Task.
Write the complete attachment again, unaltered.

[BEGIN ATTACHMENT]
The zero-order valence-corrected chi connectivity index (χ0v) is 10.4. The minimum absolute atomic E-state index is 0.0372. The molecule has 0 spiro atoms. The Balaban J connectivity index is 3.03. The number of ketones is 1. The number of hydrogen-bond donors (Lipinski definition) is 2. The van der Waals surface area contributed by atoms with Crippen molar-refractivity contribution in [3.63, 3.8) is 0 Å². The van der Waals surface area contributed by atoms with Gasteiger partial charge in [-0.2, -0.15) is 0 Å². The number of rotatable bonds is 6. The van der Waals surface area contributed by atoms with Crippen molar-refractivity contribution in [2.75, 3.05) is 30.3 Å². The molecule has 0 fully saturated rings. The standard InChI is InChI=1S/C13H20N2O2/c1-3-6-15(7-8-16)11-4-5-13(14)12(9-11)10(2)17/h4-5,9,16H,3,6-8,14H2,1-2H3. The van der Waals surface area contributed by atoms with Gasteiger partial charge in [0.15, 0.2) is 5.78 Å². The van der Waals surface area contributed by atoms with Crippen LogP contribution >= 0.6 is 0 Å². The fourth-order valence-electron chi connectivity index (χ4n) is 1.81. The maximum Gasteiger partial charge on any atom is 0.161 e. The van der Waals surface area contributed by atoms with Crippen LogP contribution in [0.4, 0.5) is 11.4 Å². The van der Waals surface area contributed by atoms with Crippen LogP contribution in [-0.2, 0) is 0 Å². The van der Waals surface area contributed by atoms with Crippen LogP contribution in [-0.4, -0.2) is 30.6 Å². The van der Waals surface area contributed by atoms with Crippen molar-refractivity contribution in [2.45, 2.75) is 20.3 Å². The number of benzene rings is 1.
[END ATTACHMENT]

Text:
The zero-order valence-corrected chi connectivity index (χ0v) is 10.4. The minimum absolute atomic E-state index is 0.0372. The molecule has 0 spiro atoms. The Balaban J connectivity index is 3.03. The number of ketones is 1. The number of hydrogen-bond donors (Lipinski definition) is 2. The van der Waals surface area contributed by atoms with Crippen molar-refractivity contribution in [3.63, 3.8) is 0 Å². The van der Waals surface area contributed by atoms with Gasteiger partial charge in [-0.2, -0.15) is 0 Å². The number of rotatable bonds is 6. The van der Waals surface area contributed by atoms with Crippen molar-refractivity contribution in [2.75, 3.05) is 30.3 Å². The molecule has 0 fully saturated rings. The standard InChI is InChI=1S/C13H20N2O2/c1-3-6-15(7-8-16)11-4-5-13(14)12(9-11)10(2)17/h4-5,9,16H,3,6-8,14H2,1-2H3. The van der Waals surface area contributed by atoms with Gasteiger partial charge in [0.15, 0.2) is 5.78 Å². The van der Waals surface area contributed by atoms with Crippen LogP contribution >= 0.6 is 0 Å². The fourth-order valence-electron chi connectivity index (χ4n) is 1.81. The maximum Gasteiger partial charge on any atom is 0.161 e. The van der Waals surface area contributed by atoms with Crippen LogP contribution in [0.4, 0.5) is 11.4 Å². The van der Waals surface area contributed by atoms with Crippen LogP contribution in [-0.2, 0) is 0 Å². The van der Waals surface area contributed by atoms with Crippen LogP contribution in [-0.4, -0.2) is 30.6 Å². The van der Waals surface area contributed by atoms with Crippen molar-refractivity contribution in [2.45, 2.75) is 20.3 Å². The number of benzene rings is 1.